Summer is here and your pup is ready to mingle!
Your pawfect cutie might be missing quality time with other dogs and those afternoon walks aren’t cutting it.
But how do you plan for the best doggy playdate?
Aside from the first step, which is to pair your pooch with their favorite mate, you might be wondering about location, activities, and treats! If your dog already has a bestie they haven’t seen in awhile or they’re meeting another fur friend for the first time, there are a few things you can do to create a memorable experience.
Picking Your Guest
Does your dog have a buddy they’d love to hang out with –– but due to social distancing, they haven’t seen them in awhile?
Setting up a playdate is a great opportunity to help them reestablish their friendship.
But what if there’s a new dog you’d like your fur baby to get to know? Knowing your dog’s personality is especially important before introducing them to another pup.
Maybe your dog is very high energy, or they are a little more shy and timid.
Consider how they typically behave around other dogs during walks or playtime, and check-in with the other pet parent to discuss any personality differences before scheduling your playdate.
Also consider the dogs’ age differences, temperaments, socialization and if there are multiple dogs.
Picking the Place
The right environment can help set the tone for playdate fun.
If it’s their first time meeting try to choose a neutral location to avoid territorial aggression.
As you are thinking about locations, consider the following:
- If meeting at your home, introduce them on a leash, letting the guest dog(s) in first then introducing the resident dog(s)
- Do not let the dogs roam unsupervised, whether you choose your park, home or another location
- If you’re meeting at a park, make sure the park is dog-friendly and offers safe space for pups to play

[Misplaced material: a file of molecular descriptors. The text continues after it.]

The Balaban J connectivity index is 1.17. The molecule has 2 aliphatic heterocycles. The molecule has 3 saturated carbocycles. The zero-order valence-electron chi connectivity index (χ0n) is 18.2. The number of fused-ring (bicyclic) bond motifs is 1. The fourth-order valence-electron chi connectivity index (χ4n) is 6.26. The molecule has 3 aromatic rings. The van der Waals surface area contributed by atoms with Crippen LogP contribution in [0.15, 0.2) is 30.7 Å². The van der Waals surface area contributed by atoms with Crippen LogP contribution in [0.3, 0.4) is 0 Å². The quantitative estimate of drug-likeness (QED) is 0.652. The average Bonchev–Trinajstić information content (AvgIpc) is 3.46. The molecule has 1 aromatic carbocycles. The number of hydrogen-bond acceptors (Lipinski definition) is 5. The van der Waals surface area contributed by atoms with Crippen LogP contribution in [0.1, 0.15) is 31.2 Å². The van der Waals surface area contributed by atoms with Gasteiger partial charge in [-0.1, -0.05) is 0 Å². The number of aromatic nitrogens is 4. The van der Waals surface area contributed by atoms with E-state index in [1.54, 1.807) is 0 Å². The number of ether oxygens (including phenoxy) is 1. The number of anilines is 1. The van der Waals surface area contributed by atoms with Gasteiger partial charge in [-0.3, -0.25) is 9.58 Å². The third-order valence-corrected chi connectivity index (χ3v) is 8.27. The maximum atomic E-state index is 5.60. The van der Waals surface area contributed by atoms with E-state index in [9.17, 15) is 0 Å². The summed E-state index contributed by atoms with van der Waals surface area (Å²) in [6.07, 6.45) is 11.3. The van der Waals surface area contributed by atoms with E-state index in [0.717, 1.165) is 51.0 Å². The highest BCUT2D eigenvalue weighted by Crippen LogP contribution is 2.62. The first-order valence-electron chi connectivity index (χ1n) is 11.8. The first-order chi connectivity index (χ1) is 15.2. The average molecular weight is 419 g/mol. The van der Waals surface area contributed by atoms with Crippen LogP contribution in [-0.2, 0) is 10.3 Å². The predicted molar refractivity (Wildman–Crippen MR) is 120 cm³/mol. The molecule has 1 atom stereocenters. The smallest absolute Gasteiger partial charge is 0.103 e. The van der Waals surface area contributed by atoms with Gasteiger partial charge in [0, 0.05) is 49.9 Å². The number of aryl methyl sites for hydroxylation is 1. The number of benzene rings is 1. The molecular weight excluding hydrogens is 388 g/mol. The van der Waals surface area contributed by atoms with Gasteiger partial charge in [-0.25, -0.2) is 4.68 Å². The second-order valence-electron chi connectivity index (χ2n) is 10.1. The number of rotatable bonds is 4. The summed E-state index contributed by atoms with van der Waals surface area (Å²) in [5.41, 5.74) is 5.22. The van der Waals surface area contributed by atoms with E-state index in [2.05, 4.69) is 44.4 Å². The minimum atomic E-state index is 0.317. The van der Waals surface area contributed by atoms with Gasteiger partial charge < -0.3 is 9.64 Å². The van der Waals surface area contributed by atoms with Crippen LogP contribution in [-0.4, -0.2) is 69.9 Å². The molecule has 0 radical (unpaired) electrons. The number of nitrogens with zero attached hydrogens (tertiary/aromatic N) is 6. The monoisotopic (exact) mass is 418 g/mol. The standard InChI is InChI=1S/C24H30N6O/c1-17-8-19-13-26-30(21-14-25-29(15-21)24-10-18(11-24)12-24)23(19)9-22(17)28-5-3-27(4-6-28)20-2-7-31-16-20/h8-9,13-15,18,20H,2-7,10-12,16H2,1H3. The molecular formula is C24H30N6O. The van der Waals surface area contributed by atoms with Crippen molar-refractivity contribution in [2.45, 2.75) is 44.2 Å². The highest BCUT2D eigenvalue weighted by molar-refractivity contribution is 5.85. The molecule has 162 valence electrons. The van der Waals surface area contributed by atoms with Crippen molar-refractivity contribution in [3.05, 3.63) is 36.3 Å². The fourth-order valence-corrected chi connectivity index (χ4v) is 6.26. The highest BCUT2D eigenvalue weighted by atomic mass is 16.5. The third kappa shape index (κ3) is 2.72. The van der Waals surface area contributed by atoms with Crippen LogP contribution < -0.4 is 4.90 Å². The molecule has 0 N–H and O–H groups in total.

- Be mindful of multiple pets in the home. If possible, try to separate them or go to a space where you can safely meet (a neighbor’s yard works as well).
Ideally, you want both dogs –– or multiple –– to feel as comfortable as possible, with room to anticipate all possible scenarios. Of course, anticipate the best! But also, stay mindful if this is a new encounter or if you dog hasn’t been around their friends in awhile.
Pro Tip: Consider locations with shaded areas or benches where you can take a break just in case your dog tires out or they just need a moment away from the fun.
Before it’s time for the pups to play, it’s a good idea to plan some fun games to make their time together as engaging as possible!
In a perfect world, your pup’s meetup will be naturally fun-filled, full of chasing, running, and endless play. But just in case they need something to get to the party started, having some games ready should help.
A few Ideas:
- Water games (think sprinklers or baby pool with toys)
- Scavenger Hunt
- Agility course
- Red Light, Green Light (for well-trained dogs)
Of course you can add some of their other favorites to the list as well.
A good playdate isn’t complete without nutritious, high-value treats! Not only will treats keep dogs ready to play, it’s also a great reward for good behavior during their time together.
Also, Redbarn’s Choppers are a meaty high-protein, low-fat treat that can be broken up into smaller bite-sized pieces as a quick reward.
Whichever treat you decide to take with you, make sure you have enough for everyone.
It also doesn’t hurt to have a long-lasting chew handy for the car ride back home (because who wouldn’t be sad when they have to leave their fur bestie behind?).
Supplies to Keep Handy
Before you head out with your pup (or pups), don’t forget the essentials!
It’s easy to lose track of time when you’re having fun, but on hot days, you’ll always want a fresh bowl of water close by for those much needed water breaks. Pack a small bowl along with some water to help prevent dehydration.
With more water, don’t forget about those potty breaks!
Carrying an extra set of waste baggies doesn’t hurt –– not only is good for the environment, and responsible pet parenting, but if your playdate is outdoors you never know what to expect.
Be sure to also have other necessary items readily available like toys, etc. As a rule of thumb, think about the items you typically take with you when you go out with your dog (leash, medicine, and treats).
Just Have Fun
As a pet parent, you want your dog to be happy and safe.
If you haven’t taken your dog out in a while or you’re nervous about letting them experience a playdate, it’s normal.
Remember, dogs can suffer from separation anxiety, just like humans. Spending time with other dogs will help with socialization and bonding.
But, if your dog, or their buddy, has any behavioral issues such as aggression or severe anxiety, consult your veterinarian or trainer before scheduling a playdate.